From mass graves to mass kidnappings, the situation in parts of Mexico continues to look grim.
Mexico's federal police rescued 51 people, including six Chinese and 18 Central American migrants, who were captive in the same border city where more than five dozen people were freed last week, authorities said Monday night.
Police investigators were led to the latest group while following up on last week's rescue of 68 people in Reynosa, across from McAllen, Texas, federal officials said.
Authorities gave no motives or identified the kidnappers or drug gang involved, but drug cartels have been accused of pulling people off buses or abducting them from bus stations.
Police said among those freed were six Chinese, 14 Guatemalans, two Hondurans, two Salvadorans and 27 Mexicans. They were captive inside a house in a neighborhood of Reynosa.
The group rescued last week included 12 Central American migrants who were presumably kidnapped by the Gulf carte.
Federal police said Monday that they detained four municipal officers in the kidnapping of the 68 people. The four officers were taken to Mexico City and will be presented before a federal judge. Two other men allegedly involved in the kidnappings were detained last week.
Meanwhile, mass kidnappings of migrants have become common in the state of Tamaulipas, where formerly allied Zetas and Gulf drug cartels are battling over turf. Authorities believe the Zetas may be forcefully recruiting migrants.
Tamaulipas authorities have been unearthing dozens bodies from pits in San Fernando, 80 miles (130 kilometers) from the U.S. border. So far, the total of bodies exhumed this month stands at 177.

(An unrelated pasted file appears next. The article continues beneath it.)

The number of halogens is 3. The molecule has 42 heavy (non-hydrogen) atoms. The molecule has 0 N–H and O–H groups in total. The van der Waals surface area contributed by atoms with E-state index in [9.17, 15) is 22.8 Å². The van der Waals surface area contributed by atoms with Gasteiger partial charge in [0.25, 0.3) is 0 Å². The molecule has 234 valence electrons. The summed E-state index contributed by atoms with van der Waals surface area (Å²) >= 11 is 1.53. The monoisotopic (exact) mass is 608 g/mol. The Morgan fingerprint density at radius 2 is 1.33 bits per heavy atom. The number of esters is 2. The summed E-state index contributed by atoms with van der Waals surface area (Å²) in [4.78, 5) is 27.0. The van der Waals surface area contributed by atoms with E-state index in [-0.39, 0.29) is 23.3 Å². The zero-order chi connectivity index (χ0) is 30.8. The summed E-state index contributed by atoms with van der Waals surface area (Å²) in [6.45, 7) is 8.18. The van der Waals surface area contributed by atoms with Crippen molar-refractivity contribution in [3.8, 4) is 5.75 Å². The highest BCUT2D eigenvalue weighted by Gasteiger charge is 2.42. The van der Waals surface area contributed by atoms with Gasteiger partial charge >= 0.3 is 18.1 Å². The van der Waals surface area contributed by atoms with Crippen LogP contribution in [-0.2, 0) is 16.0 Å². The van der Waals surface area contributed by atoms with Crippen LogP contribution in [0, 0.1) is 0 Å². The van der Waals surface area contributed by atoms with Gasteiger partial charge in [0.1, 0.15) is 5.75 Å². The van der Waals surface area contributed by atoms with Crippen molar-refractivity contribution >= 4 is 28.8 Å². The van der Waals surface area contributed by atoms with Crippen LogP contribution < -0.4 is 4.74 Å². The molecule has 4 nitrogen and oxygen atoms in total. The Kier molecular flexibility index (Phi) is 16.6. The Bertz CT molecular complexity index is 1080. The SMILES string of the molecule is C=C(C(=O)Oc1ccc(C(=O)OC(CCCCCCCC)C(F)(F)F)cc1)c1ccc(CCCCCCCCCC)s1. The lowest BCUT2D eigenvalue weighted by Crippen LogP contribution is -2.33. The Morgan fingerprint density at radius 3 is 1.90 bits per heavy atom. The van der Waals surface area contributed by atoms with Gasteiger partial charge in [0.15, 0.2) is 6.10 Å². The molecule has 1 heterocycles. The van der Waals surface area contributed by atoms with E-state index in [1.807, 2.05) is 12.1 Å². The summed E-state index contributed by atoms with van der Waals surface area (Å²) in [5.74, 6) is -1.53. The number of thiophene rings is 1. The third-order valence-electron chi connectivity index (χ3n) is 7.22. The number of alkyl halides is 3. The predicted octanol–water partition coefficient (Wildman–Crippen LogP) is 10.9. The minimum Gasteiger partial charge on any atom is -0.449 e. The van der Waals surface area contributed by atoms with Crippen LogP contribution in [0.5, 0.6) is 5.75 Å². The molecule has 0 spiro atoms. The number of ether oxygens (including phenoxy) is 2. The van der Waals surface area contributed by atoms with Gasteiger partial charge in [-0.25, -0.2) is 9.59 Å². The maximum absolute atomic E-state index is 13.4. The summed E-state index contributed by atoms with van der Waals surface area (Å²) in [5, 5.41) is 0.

In the same municipality, police in Tamaulipas found the bodies of 72 Central American migrants shot to death last August.
Authorities in Durango, another northern Mexican state, have also been unearthing remains, to the point that officials have had to rent space to hold bodies to await identification.
Investigators said that they exhumed skeletal remains of 17 people at a vacant lot where a total of 54 bodies have been recovered in the state capital, also called Durango.
State prosecutors said the excavation would continue Tuesday.
None of the bodies have been identified, and authorities have offered no motives for the killings.
A fight between the Zetas and Sinaloa cartels is blamed for drug violence in Durango state.
Before investigators found the mass grave, they recovered 10 complete bodies, three headless bodies and four severed heads at a ranch, also in the capital.
Based on reporting by the Associated Press.